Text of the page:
Thursday, July 11, 2013

New Report Suggests Spending on Multi Modal Freight Infrastructure Sacrificed for Budget Concerns

OECD International Transport Forum Data Gives Insight on Investment Levels
Shipping News Feature

WORLDWIDE – Freight and other transport lobbies are pressing for more multi modal facilities and the latest report from the OECD, Spending on Transport Infrastructure 1995-2011, has just been published giving an insight into how investment by the developed nations which comprise the organisations thirty four strong membership, has levelled out generally, whilst the transition economies are rising to meet the needs, particularly of the road capital network, by spending more of their gross domestic product (GDP) every year and some key nations are underspending due to budgetary constraints.

The report comes from the International Transport Forum (ITF) at the OECD and the 2013 edition of the Forum’s annual statistics update presents aggregate trends in inland transport infrastructure investment and maintenance since 1995 and provides data on road, rail, inland waterway, sea port and airport spending for the International Transport Forum member countries for the period in question.

The report can be downloaded in its entirety HERE but the latest data on investment in road, rail and inland waterway infrastructure shows: Investment as a percentage of GDP has remained at around 1% since 1995 in the OECD; the investment share of GDP has remained relatively constant in Western European countries (0.8% - 0.9%). There are only few exceptions from this trend, notably Greece, Spain, Switzerland and Portugal which show significantly higher GDP shares over the period (reaching 1.6% – 2.0%). Since 2007, however, Greece and Portugal have converged closer to the WEC average, investments declining to around 1.0% of GDP; North American investment has remained consistently below the OECD average at around 0.6%; Central and Eastern European countries, formerly at around 1% has grown sharply since 2002, reaching 2.0% in 2009 – the highest figure ever reported by these countries. Investment share of GDP fell to 1.7% in 2010, likely affected by the economic crisis. Data for 2011 show again increase, with investment share reaching 1.8%.

The fact that the share of GDP dedicated to transport infrastructure has remained constant in many countries suggests that investment levels may be affected by factors other than real investment needs. That is presumably the conservative OECD’s way of saying that, as the economic situation in many of the countries concerned deteriorated, spending on infrastructure has simply been one of the first things cut. Panel data of over 600 observations gives support to the conclusion that the level of road spending generally declines with the level of GDP per capita. Jari Kauppila from the ITF, explains:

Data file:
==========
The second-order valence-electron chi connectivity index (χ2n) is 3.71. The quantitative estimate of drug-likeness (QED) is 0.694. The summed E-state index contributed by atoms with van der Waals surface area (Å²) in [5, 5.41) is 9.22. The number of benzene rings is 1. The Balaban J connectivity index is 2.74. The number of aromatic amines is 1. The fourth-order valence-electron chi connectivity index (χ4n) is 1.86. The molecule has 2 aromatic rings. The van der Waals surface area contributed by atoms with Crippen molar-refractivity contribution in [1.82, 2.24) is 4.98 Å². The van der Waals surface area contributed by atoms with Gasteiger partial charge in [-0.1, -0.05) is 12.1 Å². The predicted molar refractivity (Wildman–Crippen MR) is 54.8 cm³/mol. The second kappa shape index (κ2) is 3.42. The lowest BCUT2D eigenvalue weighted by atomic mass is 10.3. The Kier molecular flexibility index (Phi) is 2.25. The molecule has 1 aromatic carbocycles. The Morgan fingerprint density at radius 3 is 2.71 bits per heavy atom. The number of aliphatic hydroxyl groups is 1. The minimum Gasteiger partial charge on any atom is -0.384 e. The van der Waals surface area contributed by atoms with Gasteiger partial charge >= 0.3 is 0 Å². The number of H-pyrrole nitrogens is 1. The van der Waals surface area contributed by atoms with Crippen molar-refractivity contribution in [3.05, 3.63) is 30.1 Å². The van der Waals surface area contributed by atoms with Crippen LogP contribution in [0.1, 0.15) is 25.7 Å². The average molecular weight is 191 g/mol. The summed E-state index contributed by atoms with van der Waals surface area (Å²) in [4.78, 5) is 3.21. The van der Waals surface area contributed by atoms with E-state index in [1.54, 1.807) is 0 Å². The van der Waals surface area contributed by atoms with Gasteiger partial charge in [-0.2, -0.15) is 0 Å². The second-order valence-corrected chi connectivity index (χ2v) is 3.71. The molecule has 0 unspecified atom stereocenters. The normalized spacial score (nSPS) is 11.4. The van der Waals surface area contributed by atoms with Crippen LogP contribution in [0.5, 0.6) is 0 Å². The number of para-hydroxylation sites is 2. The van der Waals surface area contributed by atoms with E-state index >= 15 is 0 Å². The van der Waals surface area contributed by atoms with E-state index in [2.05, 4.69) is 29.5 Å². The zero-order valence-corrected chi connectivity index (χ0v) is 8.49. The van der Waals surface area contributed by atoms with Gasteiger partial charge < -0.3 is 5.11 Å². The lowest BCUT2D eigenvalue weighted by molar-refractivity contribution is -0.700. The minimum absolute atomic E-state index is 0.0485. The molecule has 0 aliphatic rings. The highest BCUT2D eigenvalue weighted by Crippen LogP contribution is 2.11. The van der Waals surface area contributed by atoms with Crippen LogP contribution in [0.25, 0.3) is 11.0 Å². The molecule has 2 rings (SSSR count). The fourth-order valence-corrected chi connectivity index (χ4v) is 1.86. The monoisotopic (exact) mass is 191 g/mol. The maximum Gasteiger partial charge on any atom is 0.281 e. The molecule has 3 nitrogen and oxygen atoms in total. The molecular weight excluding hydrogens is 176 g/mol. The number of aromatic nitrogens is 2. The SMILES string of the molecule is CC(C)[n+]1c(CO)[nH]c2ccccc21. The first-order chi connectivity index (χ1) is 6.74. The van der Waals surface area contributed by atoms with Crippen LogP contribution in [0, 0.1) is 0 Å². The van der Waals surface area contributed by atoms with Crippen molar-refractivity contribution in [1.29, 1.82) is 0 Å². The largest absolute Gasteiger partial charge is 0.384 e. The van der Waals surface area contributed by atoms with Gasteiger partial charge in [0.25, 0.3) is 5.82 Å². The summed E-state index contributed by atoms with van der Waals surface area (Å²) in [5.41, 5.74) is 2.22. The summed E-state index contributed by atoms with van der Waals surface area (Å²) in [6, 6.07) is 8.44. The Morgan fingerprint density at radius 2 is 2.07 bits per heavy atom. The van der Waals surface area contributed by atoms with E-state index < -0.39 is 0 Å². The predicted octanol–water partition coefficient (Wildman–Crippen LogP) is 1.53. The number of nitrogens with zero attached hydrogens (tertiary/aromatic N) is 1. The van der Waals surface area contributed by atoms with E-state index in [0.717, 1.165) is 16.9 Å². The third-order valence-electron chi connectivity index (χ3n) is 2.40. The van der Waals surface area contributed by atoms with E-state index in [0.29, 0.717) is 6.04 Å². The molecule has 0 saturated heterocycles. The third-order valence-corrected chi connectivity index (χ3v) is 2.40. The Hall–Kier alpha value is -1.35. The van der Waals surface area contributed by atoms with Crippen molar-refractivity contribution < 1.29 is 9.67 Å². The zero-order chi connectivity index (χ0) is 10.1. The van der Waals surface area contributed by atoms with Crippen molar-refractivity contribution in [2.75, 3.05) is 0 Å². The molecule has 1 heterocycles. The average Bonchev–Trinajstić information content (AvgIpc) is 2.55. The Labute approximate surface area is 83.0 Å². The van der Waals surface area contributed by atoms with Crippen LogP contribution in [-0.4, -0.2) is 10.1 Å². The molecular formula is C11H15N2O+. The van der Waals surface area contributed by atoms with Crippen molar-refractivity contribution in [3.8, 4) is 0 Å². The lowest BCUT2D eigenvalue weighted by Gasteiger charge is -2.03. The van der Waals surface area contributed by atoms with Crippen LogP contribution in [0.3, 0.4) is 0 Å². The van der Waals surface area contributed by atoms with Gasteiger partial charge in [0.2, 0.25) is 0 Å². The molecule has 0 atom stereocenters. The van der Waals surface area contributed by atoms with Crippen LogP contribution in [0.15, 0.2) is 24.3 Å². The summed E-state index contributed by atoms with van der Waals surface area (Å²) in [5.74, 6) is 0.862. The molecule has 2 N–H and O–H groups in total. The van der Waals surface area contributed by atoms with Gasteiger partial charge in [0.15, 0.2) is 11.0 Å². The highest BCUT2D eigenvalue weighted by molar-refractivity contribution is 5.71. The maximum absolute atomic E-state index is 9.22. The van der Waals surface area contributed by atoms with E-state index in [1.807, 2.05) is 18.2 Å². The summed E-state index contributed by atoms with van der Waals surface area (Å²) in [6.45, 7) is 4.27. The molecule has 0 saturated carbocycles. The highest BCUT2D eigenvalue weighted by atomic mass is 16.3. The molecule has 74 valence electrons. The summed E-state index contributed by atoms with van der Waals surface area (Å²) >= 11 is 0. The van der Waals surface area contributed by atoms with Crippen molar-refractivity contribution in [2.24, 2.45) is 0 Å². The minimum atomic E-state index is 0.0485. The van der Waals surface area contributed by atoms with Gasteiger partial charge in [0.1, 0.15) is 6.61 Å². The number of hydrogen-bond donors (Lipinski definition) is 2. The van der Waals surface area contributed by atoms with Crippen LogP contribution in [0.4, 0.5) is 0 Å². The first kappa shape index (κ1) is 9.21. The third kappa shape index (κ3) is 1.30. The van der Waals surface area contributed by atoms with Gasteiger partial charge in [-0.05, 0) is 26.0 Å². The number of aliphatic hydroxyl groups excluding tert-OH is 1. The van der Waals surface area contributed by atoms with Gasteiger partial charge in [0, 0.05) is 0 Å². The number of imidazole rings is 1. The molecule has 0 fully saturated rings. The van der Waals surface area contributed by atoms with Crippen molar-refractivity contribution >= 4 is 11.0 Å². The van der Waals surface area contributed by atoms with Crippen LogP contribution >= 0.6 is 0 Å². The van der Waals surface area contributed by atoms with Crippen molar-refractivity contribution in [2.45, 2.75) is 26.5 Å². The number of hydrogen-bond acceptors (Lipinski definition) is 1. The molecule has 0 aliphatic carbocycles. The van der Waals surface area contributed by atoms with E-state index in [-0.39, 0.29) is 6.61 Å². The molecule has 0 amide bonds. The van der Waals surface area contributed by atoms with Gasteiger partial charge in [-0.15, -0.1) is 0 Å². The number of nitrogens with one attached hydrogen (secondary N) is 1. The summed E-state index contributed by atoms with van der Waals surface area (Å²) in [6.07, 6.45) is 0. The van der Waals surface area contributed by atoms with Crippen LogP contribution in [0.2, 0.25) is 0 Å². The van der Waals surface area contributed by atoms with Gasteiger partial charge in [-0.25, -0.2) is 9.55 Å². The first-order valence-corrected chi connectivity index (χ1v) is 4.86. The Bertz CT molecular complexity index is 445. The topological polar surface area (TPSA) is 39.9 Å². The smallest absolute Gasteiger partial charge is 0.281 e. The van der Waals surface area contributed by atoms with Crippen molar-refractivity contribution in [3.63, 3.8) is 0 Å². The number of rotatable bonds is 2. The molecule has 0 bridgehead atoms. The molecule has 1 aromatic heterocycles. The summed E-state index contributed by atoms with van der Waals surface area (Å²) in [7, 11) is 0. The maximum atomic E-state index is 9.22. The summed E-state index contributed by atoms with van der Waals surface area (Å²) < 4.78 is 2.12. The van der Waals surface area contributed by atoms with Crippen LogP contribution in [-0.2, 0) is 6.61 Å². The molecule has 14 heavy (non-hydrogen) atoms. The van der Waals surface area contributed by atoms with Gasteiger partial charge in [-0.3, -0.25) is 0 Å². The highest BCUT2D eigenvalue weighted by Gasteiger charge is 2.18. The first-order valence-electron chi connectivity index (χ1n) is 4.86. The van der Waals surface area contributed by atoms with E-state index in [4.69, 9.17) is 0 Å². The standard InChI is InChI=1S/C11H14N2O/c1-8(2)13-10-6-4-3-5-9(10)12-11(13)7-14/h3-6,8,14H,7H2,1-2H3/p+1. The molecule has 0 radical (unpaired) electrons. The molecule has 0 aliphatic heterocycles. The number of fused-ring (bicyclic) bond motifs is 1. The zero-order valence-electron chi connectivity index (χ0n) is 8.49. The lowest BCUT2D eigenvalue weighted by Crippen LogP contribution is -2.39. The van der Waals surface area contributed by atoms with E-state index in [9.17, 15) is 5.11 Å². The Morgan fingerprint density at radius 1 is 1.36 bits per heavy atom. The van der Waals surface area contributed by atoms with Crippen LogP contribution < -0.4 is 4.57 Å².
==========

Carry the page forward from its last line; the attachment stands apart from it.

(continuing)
“Level of transport spending may be guided by historical budget levels, institutional budget allocation procedures or budgetary constraints taking also into account needs in other sectors of the economy. As efficiency and productivity increase, production becomes less transport intensive, potentially weakening the link between the GDP growth and transport demand and therefore infrastructure investments.”

In many countries observers have raised concerns about underfunding of road assets and the state of existing road infrastructure, and its impacts on the competitiveness of the economy. Funding for road maintenance, particularly, may be postponed on the expectation that a lack of maintenance will not result in imminent asset failure. The available data on public road spending suggest that the balance between road maintenance and investment has been relatively constant over time in many regions. However, data does suggest an overall declining share of maintenance on total road spending especially over the last few years.

The report also presents broad conclusions on transport policies in member countries, as well as on performance, funding and strategic plans. Countries surveyed in the report emphasise the importance of an efficient and reliable transportation system. Governments formulate their strategic transport plans generally around three main themes: economic performance, environment and safety.